Companies’ core earnings are more crazily distorted than investors realize, and that puts stocks at risk

The earnings recession is not news. What most investors don’t know is that core earnings, when adjusted for unusual gains and losses hidden in footnotes, are a lot worse than they realize.

Meanwhile, the S&P 500 indexSPX, +0.22% has been on a tear this year, up nearly 25% and currently around an all-time high.

How do stocks rise when the underlying fundamentals fall?

Answer: Most investors are not aware of the more severe decline in core earnings.

Why are they not aware?

Answer: Because too few people read the footnotes.

Over the trailing 12 months, GAAP earnings fell 1% while adjusted core earnings fell 6% for the largest 1,000 companies by market capitalization in each period. Most investors know that GAAP earnings are prone to distortion because they include lots of non-recurring or unusual items. Most investors are not aware that core earnings (from CompuStat or Wall Street analysts) are also distorted by unusual items. In fact, earnings for the S&P 500 were distorted by 22% on average in 2018.

Figure 1 highlights the more severe drop in core earnings when accounting for these hidden gains or losses.

Figure 2 shows the best and worst S&P 500 companies from our Earnings Distortion Scorecard. High levels of earnings distortion means companies are overstating their earnings; so there is a greater risk of their missing their earnings targets. Negative or lower levels of earnings distortion mean the opposite.

The companies most likely to miss earnings in Figure 2 overstated their core earnings by including a variety of unusual gains, including:

• A $7.3 billion one-time gain due to the impact of the corporate tax cut for BroadcomAVGO, -0.10% 

• A $2 billion unrealized gain on securities for Constellation Brands STZ, -2.90%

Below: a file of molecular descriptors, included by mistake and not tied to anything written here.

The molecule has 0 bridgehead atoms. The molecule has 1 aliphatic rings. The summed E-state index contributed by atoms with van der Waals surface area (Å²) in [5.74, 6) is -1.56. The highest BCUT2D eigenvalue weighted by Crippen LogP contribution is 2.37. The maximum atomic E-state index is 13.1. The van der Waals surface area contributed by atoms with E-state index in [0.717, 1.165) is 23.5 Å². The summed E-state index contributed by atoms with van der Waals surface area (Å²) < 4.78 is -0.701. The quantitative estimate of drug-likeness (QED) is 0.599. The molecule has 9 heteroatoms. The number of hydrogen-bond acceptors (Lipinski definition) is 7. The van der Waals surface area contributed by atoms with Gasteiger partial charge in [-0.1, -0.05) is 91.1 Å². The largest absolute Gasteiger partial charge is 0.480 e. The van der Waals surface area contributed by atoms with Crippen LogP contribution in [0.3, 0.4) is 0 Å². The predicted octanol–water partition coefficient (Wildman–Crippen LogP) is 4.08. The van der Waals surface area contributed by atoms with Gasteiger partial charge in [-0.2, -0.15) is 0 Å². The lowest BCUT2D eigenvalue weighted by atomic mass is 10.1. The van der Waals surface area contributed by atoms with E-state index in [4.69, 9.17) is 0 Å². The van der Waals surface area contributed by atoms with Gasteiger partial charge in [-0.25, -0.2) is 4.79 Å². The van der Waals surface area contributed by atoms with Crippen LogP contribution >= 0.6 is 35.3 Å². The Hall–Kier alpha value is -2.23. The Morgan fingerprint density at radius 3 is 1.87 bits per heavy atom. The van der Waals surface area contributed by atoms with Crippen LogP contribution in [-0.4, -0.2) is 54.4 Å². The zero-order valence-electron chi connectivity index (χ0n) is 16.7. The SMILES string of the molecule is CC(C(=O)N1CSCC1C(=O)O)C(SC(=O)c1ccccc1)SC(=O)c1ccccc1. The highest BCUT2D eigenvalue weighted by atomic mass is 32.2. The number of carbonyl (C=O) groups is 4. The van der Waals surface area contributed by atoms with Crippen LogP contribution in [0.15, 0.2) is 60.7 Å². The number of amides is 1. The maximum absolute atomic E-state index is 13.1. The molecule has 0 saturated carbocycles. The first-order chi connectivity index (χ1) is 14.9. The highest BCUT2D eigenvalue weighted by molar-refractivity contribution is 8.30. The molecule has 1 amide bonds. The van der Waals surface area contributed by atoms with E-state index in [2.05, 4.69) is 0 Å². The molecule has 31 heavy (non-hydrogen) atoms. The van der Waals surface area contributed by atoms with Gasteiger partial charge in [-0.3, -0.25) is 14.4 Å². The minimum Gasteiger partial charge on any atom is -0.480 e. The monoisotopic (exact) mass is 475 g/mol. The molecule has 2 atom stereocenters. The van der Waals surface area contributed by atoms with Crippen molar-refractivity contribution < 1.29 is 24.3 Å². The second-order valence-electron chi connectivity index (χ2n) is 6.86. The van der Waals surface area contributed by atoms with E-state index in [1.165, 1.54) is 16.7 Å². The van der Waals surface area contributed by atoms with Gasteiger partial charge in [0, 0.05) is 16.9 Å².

• A $3.3 billion gain on sale of businesses for Linde LIN, -0.65% 

On the other hand, large asset write-downs are the cause of the understated earnings for all the companies most likely to beat in Figure 2.

Earnings distortion from hidden gains is on a rapid rise, and core earnings from traditional sources have not been this overstated since 2000. Figure 3 shows the level of core earnings distortion from the unusual gains and losses from 2000 to the present. Note the rapid rise in the distortion from gains buried in footnotes over the last few years.

The rapid rise in earnings distortion since 2015 means that an increasing amount of corporate income is coming from unusual or one-time gains, which is not apparent to investors analyzing news releases or income statements. Corporate managers hide the one-time nature of these gain by only disclosing them in the fine print. In other words, managers are dressing up the numbers in an increasingly aggressive manner over the last few years.

Notably, earnings distortion is now positive for the first time since 2007 and is the highest it’s been since 2000. Figure 3 shows that soon after earnings distortion broke into positive territory, in 2006-07 and 1998-2000, the stock market crashed.

We know that the Federal Reserve plans to leave interest rates unchanged for the near future, so there are two likely catalysts for a market correction:

1. Companies suddenly report core earnings more accurately.

2. Investors figure out the true core earnings.